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Risk and train control : a framework for analysis
  • Published Date:
    2001-01-01
  • Language:
    English
Filetype[PDF-9.23 MB]


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Risk and train control : a framework for analysis
Details:
  • Resource Type:
  • Geographical Coverage:
  • NTL Classification:
    AGR-PASSENGERS-PASSENGERS ; AGR-INFRASTRUCTURE-Railroads ; AGR-SAFETY AND SECURITY-SAFETY AND SECURITY ; NTL-RAIL TRANSPORTATION-RAIL TRANSPORTATIONNTL-RAIL TRANSPORTATION-Rail Safety ; NTL-RAIL TRANSPORTATION-Rail Planning and Policy ; NTL-SAFETY AND SECURITY-SAFETY AND SECURITY ; NTL-SAFETY AND SECURITY-Rail Safety ;
  • Format:
  • Abstract:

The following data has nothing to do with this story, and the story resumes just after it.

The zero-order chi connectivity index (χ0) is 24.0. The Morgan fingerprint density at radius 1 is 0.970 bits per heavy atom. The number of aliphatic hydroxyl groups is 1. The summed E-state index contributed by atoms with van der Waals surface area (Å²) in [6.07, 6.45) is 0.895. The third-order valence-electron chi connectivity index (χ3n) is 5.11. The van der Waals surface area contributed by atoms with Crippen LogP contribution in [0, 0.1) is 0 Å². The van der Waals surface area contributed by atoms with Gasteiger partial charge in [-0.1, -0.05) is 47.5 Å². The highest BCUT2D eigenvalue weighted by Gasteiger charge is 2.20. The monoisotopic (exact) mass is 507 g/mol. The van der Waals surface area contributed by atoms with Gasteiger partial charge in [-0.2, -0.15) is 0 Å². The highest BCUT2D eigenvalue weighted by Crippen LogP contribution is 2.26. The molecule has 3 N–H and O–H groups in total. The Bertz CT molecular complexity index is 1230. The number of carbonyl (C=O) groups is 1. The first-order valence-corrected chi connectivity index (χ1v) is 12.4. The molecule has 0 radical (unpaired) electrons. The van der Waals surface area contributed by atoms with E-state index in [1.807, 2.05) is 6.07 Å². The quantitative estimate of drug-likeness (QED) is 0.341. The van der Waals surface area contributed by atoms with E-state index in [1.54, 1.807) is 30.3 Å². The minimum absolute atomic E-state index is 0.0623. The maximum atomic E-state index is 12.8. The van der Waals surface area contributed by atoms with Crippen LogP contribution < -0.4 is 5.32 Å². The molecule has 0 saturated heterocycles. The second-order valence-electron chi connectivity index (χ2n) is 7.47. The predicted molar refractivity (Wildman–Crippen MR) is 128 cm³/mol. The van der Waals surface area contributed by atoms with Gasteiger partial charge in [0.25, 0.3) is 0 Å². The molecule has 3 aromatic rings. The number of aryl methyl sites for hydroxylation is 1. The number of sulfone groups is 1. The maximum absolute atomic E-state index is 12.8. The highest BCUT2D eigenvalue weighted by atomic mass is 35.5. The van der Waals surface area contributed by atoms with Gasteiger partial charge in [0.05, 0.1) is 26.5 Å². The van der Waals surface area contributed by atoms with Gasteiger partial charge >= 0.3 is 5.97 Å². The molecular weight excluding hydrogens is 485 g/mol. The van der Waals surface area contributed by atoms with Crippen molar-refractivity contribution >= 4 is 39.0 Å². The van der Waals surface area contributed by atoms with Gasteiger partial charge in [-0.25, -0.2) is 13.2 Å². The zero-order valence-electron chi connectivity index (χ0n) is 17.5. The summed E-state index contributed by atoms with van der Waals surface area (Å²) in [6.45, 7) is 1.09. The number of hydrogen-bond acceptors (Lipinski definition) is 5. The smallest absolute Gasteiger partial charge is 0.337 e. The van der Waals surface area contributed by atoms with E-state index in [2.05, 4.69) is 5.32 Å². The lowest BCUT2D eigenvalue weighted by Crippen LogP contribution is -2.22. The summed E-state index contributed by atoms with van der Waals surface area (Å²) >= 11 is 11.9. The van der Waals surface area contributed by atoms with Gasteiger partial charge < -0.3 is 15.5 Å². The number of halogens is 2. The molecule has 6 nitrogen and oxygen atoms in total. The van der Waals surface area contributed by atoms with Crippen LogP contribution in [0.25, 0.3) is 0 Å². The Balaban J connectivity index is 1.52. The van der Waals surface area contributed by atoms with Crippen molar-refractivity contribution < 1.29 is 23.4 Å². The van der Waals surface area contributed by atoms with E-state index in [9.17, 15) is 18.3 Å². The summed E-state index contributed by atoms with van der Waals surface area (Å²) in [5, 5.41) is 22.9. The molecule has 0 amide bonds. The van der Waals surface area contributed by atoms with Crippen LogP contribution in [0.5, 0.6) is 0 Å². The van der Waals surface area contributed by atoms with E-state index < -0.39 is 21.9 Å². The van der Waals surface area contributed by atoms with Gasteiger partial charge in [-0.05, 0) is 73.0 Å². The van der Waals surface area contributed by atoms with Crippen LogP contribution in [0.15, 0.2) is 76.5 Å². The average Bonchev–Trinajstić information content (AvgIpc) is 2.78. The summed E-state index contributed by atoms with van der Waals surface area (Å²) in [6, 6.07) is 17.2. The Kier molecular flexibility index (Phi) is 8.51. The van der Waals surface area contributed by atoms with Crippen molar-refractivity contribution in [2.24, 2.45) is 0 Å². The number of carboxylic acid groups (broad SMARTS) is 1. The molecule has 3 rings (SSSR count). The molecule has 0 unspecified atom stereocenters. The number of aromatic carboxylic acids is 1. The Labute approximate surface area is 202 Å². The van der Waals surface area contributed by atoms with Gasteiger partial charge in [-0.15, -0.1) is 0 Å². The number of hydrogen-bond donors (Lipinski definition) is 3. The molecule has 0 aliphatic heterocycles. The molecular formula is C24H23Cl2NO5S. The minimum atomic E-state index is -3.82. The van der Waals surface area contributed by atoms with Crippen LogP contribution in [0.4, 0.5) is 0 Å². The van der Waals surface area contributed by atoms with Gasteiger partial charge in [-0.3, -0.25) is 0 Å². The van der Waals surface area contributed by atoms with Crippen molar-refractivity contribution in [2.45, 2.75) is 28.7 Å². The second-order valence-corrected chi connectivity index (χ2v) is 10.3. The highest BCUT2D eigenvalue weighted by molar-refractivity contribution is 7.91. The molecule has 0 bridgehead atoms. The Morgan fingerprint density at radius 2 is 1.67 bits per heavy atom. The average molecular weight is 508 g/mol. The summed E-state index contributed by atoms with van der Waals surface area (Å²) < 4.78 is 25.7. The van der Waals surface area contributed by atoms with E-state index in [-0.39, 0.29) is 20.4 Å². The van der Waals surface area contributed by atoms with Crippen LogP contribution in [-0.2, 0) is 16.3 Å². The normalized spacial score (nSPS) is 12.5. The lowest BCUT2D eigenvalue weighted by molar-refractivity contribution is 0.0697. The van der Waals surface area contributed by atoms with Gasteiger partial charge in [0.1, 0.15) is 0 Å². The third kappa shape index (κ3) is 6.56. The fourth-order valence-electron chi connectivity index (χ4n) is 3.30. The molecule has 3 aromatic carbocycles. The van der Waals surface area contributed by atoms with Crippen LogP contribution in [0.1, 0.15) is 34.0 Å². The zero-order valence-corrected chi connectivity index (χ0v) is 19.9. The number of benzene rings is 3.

This report develops and demonstrates a framework for examining the effects of various train control strategies on some of the major risks of railroad operations. Analysis of hypothetical 1200-mile corridor identified the main factors that increase risks. Passenger traffic is the most important factor, because adding passenger trains creates the possibility of catastrophic accidents with dozens of fatalities. Increasing the number of trains per day leads to more than proportional increases in the risks of collisions. Single track operations are much more susceptible to collisions, while higher train speeds increase both the likelihood and consequences of accidents if there is a signal overrun or a failure to obey a slow order. Positive train cntrol systems can reduce most, but not all of the collisions and over speed derailments, as improper train handling or equipment failure could still lead to accidents. Establishing a digital communications link to the train should also allow the possibility for improved grade crossing protection. For the hypothetical corridor, the potential grade crossing benefits were on the same order of magnitude as the predicted benefits from PTC systems. If new technologies are developed to detect broken rails, the digital communications link could also be used to implement braking immediately, thereby preventing some additional derailments. The risk-based approach demonstrated herein may provide a more complete assessment of rail risks than a methodology that estimates safety benefits based upon documentation of accidents that might have been prevented if more advanced train control techniques had been in place. Risks include the possibility of catastrophic accidents, whether or not such accident have recently occurred. A casual-based methodology also allows greater flexibility in sensitivity analysis and in assessment of trends in traffic volume, traffic mix, and other factors.

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